The Case for Al-Quds

As the semester draws to a close, with those final assignments being submitted and the holiday spirit kicking in, this last week at university is set to be a busy one for us all. Amidst the holiday excitement, this week not only marks Human Rights Week, but it also stages a pivotal referendum at LUU. A motion was put forward at the Better University Forum by a Leeds student calling for LUU to twin with Al-Quds University in Jerusalem. This week there will be a campus-wide vote on whether or not this twinning should take place.

The University of Leeds is currently twinned with over sixty other universities worldwide and this providing many cultural and academic benefits. However, none of these sixty universities are in the Middle East. Twinning would open up academic exchange between various university departments: especially benefiting the Arabic, Islamic and Middle Eastern Studies department, paving the way for Arabic language exchange programs.

Twinning LUU with Al-Quds University would involve the following:

  • Informing and educating our students of the challenges and barriers to educational access for Palestinian students.
  • Working on cultural and academic exchange programs including:
    1. Exchange of students for training at all levels, information, teaching materials, and scientific reports
    2. Visiting lecturers and researchers
    3. Fulfillment of joint research, publications, and educational projects
    4. Organising conferences, seminars, workshops, and courses
  • Providing a physical recognition of the link, alongside a dedicated webpage to the partnership.
  • Lobbying the University of Leeds to foster links in the field of academic research and online learning.

There are many benefits to twinning with Al-Quds University, but most important of all is the right to education, enshrined in the human rights declaration. As students, we are privileged to attend and have easy access to a university, which is among the top-24 research based universities in the country. The students at Al-Quds do not share the same privileges and access to resources that we do. Twinning would then be a significant step in championing the right to education for all students regardless of their ethnic or socio-economic background.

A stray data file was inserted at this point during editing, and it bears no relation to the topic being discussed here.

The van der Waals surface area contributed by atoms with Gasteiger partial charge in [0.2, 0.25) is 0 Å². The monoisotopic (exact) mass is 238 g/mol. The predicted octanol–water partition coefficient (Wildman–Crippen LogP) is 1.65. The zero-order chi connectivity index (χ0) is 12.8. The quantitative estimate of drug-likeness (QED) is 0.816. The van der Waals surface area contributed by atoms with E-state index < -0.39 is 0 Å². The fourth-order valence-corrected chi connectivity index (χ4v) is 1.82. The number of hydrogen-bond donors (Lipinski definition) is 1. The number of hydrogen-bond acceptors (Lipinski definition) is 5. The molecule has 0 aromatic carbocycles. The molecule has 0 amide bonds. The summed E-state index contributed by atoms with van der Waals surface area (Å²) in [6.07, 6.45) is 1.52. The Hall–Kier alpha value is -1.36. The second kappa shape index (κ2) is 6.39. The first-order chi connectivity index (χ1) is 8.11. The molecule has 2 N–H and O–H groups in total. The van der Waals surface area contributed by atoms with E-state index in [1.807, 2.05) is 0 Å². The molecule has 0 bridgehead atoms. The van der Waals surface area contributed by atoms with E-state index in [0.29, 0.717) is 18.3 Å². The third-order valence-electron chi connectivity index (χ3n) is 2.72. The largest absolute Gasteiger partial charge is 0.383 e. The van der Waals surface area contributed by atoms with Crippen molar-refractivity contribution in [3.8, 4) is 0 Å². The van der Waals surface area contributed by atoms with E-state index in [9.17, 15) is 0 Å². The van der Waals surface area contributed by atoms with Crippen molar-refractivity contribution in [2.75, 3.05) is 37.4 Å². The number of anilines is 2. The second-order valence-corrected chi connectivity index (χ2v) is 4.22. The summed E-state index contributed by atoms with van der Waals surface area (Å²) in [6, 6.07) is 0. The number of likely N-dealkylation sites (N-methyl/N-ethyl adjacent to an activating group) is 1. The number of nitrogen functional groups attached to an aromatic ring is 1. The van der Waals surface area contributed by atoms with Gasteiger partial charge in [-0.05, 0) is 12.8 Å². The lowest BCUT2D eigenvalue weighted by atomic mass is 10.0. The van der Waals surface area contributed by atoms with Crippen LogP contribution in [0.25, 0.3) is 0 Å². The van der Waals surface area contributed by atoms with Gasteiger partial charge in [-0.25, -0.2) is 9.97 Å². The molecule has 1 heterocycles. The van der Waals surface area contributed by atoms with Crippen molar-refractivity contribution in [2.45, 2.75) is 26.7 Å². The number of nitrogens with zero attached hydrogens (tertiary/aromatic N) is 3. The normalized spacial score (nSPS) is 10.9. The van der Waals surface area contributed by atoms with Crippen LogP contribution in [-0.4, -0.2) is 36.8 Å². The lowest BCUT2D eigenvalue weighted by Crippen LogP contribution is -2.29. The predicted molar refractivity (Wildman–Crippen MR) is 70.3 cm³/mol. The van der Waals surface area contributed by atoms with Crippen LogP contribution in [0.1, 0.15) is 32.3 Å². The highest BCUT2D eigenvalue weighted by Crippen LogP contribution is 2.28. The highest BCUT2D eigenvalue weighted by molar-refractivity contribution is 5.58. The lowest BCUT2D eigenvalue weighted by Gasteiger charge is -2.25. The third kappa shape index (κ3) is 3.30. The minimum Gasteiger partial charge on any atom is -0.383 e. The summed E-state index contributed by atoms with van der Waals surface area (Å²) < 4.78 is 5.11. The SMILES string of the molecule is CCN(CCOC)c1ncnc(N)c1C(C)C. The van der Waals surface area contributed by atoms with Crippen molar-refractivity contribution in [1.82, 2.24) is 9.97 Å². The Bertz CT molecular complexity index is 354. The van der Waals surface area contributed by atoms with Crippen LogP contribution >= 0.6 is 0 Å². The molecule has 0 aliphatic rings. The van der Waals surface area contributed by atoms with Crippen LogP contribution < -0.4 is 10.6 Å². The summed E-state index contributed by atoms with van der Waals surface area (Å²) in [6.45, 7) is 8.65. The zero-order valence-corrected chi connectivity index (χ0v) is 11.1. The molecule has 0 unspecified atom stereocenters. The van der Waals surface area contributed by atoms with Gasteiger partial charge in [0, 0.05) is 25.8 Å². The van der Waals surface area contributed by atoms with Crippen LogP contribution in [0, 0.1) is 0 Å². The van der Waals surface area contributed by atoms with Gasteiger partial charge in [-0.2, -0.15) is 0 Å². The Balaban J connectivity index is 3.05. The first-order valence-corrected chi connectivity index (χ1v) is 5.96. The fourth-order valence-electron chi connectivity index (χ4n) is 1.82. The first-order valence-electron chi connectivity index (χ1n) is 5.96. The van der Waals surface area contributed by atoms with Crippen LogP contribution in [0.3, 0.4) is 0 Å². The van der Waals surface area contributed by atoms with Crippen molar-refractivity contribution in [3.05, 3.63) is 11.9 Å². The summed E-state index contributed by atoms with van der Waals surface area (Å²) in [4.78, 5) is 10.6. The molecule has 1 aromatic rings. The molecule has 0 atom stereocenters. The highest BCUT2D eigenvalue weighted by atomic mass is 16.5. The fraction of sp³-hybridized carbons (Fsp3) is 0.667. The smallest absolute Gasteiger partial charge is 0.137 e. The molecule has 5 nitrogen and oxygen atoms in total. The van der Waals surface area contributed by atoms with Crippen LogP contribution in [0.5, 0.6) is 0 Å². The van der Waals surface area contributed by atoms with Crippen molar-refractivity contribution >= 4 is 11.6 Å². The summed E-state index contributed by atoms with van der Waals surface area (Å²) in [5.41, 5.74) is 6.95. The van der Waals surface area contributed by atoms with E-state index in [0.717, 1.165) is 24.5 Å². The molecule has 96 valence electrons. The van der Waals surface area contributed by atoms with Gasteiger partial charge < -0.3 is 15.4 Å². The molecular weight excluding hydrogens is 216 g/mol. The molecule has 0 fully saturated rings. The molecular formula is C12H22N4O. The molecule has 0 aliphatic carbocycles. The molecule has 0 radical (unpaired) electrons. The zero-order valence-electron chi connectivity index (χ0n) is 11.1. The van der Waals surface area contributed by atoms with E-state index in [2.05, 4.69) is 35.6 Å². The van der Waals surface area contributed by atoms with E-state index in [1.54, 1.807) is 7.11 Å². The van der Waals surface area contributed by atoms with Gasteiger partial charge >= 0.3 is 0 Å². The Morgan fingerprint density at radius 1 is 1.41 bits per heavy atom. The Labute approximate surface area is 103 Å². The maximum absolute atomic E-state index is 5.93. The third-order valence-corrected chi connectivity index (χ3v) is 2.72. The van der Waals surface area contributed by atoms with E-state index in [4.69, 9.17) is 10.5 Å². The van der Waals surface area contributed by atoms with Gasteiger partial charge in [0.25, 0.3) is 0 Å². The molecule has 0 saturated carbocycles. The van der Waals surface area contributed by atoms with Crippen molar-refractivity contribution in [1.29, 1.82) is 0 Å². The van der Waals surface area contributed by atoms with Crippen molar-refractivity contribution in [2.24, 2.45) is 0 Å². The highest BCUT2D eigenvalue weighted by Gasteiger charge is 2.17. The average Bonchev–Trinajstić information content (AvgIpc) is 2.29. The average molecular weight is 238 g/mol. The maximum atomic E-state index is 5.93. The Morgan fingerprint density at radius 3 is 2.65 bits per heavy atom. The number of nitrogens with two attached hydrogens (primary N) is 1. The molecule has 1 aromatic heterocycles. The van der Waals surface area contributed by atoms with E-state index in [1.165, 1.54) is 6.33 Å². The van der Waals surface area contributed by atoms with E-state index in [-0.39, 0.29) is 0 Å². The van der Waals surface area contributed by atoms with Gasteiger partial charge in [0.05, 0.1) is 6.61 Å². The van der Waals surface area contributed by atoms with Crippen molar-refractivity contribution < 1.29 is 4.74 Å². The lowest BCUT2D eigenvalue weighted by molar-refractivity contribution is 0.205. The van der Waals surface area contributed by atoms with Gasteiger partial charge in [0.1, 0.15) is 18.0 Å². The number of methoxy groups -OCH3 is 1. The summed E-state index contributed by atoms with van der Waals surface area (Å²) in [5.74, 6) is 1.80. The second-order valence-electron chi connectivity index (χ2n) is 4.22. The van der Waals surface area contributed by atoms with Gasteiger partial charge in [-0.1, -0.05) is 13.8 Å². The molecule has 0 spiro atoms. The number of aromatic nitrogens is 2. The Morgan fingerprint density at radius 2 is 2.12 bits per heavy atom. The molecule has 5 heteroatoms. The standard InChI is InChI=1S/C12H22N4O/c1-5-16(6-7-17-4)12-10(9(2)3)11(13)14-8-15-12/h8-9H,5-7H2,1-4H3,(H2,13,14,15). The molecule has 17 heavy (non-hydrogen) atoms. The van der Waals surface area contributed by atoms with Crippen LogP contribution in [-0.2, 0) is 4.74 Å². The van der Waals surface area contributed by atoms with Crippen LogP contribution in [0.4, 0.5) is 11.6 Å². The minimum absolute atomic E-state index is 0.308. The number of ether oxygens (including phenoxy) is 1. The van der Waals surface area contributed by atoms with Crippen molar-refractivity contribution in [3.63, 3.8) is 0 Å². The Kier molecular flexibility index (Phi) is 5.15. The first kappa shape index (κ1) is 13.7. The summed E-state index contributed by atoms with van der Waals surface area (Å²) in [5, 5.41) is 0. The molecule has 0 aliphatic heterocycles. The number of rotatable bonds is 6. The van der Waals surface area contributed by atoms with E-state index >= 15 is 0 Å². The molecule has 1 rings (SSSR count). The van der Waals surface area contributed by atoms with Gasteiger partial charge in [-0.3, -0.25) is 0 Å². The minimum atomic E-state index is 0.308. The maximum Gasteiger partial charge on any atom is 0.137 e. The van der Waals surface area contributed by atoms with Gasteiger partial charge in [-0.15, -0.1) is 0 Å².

We take it for granted that we roll out of bed in the morning and attend our lectures, moving from one end of the campus to the other. For students at Al-Quds, it is quite a different story. Freedom of movement is severely restricted for Palestinian students: an 8 meter-high separation wall around the main campus cuts it off from 36% of its students, and military checkpoints into Jerusalem involve up to 2 hour waits. 91% of students have missed classes due to the 542 obstacles to movement in the West Bank. To add to the barriers facing Al-Quds students, foreign academics are unable to teach in Palestinian universities. This isolates the university from the wider academic community, as students are denied the chance to hear a broad range of views from experts all over the world.

Despite the challenges, Al Quds remains a prestigious university and twinning would not only raises the international profile of Leeds, as a university linked with another incredible institution, but it would create exciting opportunities for staff and students alike. The research benefits of twinning would improve the already high level of teaching at both institutions, and it would allow Leeds to stay at the forefront in many areas of academic research. The benefits of cultural and academic exchanges that would be felt by LUU cannot be understated either. Twinning would allow us to create links with a pioneering University: Al Quds is at the forefront of nanotechnology research and is renowned for its medical school and human rights clinic. It also boasts the first Open University program in the Arab world. Furthermore, twinning would help create constructive dialogue and interaction between Palestinian students and academics, as well as with their counterparts at Leeds, helping to raise cultural awareness.

Professor Colin Green of UCL fully supports the fostering of links between Al-Quds and UK universities: “the opportunities for research in a unique setting in Palestine not available elsewhere in the world is a huge opportunity to be seized with collaboration by both parties.” He further adds, “Teaching Faculty exchanges are similarly rewarding (most Palestinian students have reasonable English so we do not have to know Arabic)”. There are various other UK universities, such as LSE, SOAS, Oxford, Manchester, Goldsmiths, Liverpool and Kings College London that are all twinned with Palestinian universities and it is important that Leeds University does too, supporting the right to universal education and cultural exchange.

It is crucial that the student population take part in the referendum and for LUU to take this positive step. It not only affirms our commitment to express our solidarity with students in difficult circumstances, but it also creates numerous positive opportunities for Leeds University itself.

Vote yes, today!

Yusra Ahmed 


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